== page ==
Human Rights Defender of the Month: Onesmo Olengurumwa

Protecting human rights is Onesmo Olengurumwa’s passion. When his secondary school lacked access to water and was threatened with closure, Onesmo successfully rallied his fellow students together and protested for their right to education. While at university, he was the human rights association’s president. Following his experience with the Legal and Human Rights Centre, Onesmo was appointed the national coordinator of the Tanzanian Human Rights Defender Coalition (THRDC), which was founded in 2013 in cooperation with DefendDefenders. Becoming a human rights defender (HRD) was not really a conscious choice, but just the natural course of Onesmo’s life.

I did not start championing human rights because of employment, I started this at secondary school and we were not paid. I am extremely passionate about my human rights work, whether they pay me or not,” Onesmo tells us. But this passion does not make for an easy life: “I chose this work, knowing that it’s risky and I’ve faced a lot of difficulties. My house was surveilled and at one point I had to be evacuated internally. Life is not independent and free.”

I did not start championing human rights because of employment, I started this at secondary school and we were not paid. I am extremely passionate about my human rights work, whether they pay me or not. I chose this work, knowing that it’s risky and I’ve faced a lot of difficulties. My house was surveilled and at one point I had to be evacuated internally. Life is not independent and free.

Tanzania’s human rights situation is rapidly deteriorating, in the lead up to its general elections scheduled for 28 October, with reports that opposition party members have been arrested, media  increasingly restricted, and NGOs not only limited in their ability to monitor the elections but also facing a severe crackdown. THRDC has sorely felt the consequences: on 12 August Onesmo was summoned by police and released on a bail of 400,000 Tanzanian shillings (about 170 USD). THRDC’s bank accounts have been frozen – since August. THRDC has only been able to carry out activities not requiring funding and the staff has had to work without salaries. THRDC is not the only organisation facing such difficulties, Onesmo says: “We see a lot of different moves that restrict the work of civil society at this time until the elections are done. Many NGOs are scared, there is a lot of self-censorship. The vibrance we used to see in HRDs is no longer there, because of the current political environment. And those who boldly continue – well, you’ve seen what’s happened to us. Everything is in a very big shamble right now.”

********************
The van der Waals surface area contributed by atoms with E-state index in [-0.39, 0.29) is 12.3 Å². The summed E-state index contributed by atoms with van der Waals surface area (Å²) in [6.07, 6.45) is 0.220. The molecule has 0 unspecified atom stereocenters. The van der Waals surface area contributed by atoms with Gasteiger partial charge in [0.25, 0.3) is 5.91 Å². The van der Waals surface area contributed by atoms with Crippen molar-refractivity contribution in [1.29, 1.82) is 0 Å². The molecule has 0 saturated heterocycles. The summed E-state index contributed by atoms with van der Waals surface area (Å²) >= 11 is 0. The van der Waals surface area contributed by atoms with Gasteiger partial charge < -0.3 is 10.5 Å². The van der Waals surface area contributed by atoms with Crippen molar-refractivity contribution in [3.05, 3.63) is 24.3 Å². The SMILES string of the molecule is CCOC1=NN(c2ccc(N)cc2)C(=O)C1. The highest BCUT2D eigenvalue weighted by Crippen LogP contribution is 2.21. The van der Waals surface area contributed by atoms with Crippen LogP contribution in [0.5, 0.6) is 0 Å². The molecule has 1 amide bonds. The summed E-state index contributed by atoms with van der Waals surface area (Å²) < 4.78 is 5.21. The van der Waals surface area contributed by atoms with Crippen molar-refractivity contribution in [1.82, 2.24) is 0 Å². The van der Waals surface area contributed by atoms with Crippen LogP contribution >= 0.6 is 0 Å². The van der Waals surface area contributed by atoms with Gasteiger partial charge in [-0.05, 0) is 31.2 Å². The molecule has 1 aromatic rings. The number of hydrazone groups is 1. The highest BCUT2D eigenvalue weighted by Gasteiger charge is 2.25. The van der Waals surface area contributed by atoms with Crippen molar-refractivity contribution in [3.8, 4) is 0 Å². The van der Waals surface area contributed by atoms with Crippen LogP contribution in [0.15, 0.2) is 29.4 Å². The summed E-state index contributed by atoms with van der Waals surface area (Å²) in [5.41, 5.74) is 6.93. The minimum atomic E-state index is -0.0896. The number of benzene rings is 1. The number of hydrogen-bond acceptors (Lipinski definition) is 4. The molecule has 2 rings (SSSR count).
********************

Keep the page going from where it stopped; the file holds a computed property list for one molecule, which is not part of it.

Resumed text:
We see a lot of different moves that restrict the work of civil society at this time until the elections are done. Many NGOs are scared, there is a lot of self-censorship. The vibrance we used to see in HRDs is no longer there, because of the current political environment. And those who boldly continue – well, you’ve seen what’s happened to us. Everything is in a very big shamble right now.

Yet, he calls on fellow HRDs not to lose hope and continue their work: “whatever we are undergoing today is temporary. The moment the political environment changes, our working environment will normalise, and we can pick up our work.” He hopes to be able to count on the support and solidarity from regional and international actors and calls on them to remind the Tanzanian government of HRDs’ legal rights to exercise their work.